Assoc Prof Ashley FRANKS
In the environment, microbes are commonly found aggregated to each other and/or a surface in what is referred to as a biofilm. Forming biofilms enable microbes to perform unique physiological processes. Our challenge is to understand the microbial biofilms, their function in nature and how these functions can benefit us. In particular, bacterial biofilms that can promote the growth of plants or transfer electrons extracellularly are a focus.
Bacterial interactions with plant roots, a zone referred to as the rhizosphere, can have both beneficial and detrimental effects. Plants can influence microbe activity through root exudates and microbes can affect plant health through biostimulation, biofertilization, biocontrol and infection. These activities involve complex signalling and interactions between the plant and the rhizosphere-associated microbial communities.
Electrode associated biofilms are able to support growth and produce an electrical current through anaerobic respiration utilizing an electrode as an electron acceptor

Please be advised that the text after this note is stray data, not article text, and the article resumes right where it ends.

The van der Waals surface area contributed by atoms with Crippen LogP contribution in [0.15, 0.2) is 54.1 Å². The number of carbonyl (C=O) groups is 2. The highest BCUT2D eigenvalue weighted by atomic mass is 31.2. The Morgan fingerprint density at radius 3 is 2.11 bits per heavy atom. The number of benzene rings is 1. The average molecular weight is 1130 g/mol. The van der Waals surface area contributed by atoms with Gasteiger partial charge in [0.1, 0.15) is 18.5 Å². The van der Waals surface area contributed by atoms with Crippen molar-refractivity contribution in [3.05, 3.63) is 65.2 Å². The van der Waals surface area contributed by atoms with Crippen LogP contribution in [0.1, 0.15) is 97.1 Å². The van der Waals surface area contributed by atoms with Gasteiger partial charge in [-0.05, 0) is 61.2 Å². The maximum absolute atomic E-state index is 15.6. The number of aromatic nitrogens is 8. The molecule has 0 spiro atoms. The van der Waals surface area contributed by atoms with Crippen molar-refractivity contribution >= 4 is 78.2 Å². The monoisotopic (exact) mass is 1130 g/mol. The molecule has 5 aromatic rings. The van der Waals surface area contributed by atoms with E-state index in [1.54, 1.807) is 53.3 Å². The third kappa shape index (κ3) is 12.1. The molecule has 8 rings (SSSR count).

Some bacterial biofilms are capable of transferring electrons extracellular between cells and to insoluble electron acceptors. While extracellular electron transfer is commonly associated with electricity production by bacteria in microbial fuel cells, microbial extracellular electron transfer is an important environmental process and has applications in bioremediation and in the microbial mediated production of specialty chemicals.
Fundamental to these applied applications is a basic understanding of the microbial processes, interactions and evolution in the biofilm mode of life
For a full list of Dr Franks' up to date publications & links to papers, click HERE
RRR - EINSTEIN A GO-GO:
The SCIENCE SHOW:
Electricity from bacteria
Mud power: how bacteria can turn waste into electricity
World Lab: Episode 16 - The amazing Geobcacter